Read our latest articles about scuba diving, travel, ocean conservation, marine life and anything else related to our blue planet!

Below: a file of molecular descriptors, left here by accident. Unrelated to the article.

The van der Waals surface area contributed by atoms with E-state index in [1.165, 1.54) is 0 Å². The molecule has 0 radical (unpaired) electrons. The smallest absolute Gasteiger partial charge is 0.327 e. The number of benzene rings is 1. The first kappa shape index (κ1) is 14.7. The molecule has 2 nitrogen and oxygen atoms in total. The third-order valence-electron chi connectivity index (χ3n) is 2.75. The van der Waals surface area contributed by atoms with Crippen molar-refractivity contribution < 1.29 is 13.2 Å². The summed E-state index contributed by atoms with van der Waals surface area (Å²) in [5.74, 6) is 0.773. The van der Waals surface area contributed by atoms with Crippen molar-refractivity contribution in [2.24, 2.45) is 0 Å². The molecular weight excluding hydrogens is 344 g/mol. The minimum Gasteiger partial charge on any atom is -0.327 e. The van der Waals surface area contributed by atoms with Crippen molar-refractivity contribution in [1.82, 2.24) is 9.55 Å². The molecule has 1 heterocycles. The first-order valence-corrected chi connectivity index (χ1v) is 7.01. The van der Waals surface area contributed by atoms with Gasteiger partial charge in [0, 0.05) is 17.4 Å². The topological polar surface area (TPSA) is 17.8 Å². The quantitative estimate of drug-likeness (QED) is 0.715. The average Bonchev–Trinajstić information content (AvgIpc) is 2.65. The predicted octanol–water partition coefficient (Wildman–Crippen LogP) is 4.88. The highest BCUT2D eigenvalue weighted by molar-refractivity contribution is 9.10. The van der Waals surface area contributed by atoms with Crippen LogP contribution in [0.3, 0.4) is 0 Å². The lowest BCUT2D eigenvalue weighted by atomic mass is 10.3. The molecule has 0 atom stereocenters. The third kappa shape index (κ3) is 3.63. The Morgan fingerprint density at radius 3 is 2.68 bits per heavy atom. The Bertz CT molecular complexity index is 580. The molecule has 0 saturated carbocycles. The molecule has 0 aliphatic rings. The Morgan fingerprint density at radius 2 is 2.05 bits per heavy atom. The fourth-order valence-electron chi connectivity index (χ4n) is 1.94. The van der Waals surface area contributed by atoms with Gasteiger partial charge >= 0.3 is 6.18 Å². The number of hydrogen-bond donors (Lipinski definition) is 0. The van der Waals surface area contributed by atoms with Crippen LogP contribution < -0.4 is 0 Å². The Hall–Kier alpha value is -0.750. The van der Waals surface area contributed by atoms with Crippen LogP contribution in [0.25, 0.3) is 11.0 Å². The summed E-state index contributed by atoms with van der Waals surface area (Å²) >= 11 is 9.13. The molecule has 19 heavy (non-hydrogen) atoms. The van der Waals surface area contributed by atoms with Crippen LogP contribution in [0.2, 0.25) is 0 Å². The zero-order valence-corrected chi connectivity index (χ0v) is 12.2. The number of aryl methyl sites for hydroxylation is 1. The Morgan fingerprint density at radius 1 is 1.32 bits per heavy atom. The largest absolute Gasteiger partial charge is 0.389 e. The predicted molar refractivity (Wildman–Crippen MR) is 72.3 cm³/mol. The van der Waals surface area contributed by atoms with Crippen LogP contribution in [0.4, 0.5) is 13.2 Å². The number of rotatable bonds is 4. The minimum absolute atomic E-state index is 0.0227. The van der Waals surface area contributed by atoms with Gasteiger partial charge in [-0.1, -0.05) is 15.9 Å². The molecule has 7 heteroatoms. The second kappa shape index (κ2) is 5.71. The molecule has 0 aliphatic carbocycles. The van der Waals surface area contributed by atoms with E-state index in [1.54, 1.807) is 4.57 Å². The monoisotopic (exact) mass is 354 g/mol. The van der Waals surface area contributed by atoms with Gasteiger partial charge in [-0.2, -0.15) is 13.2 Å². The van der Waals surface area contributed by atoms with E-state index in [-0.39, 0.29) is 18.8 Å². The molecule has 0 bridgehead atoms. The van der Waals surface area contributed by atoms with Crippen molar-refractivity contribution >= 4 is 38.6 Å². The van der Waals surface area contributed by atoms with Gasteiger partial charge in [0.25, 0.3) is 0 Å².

Diving After COVID-19. Where Can You Travel After Lockdown Ends?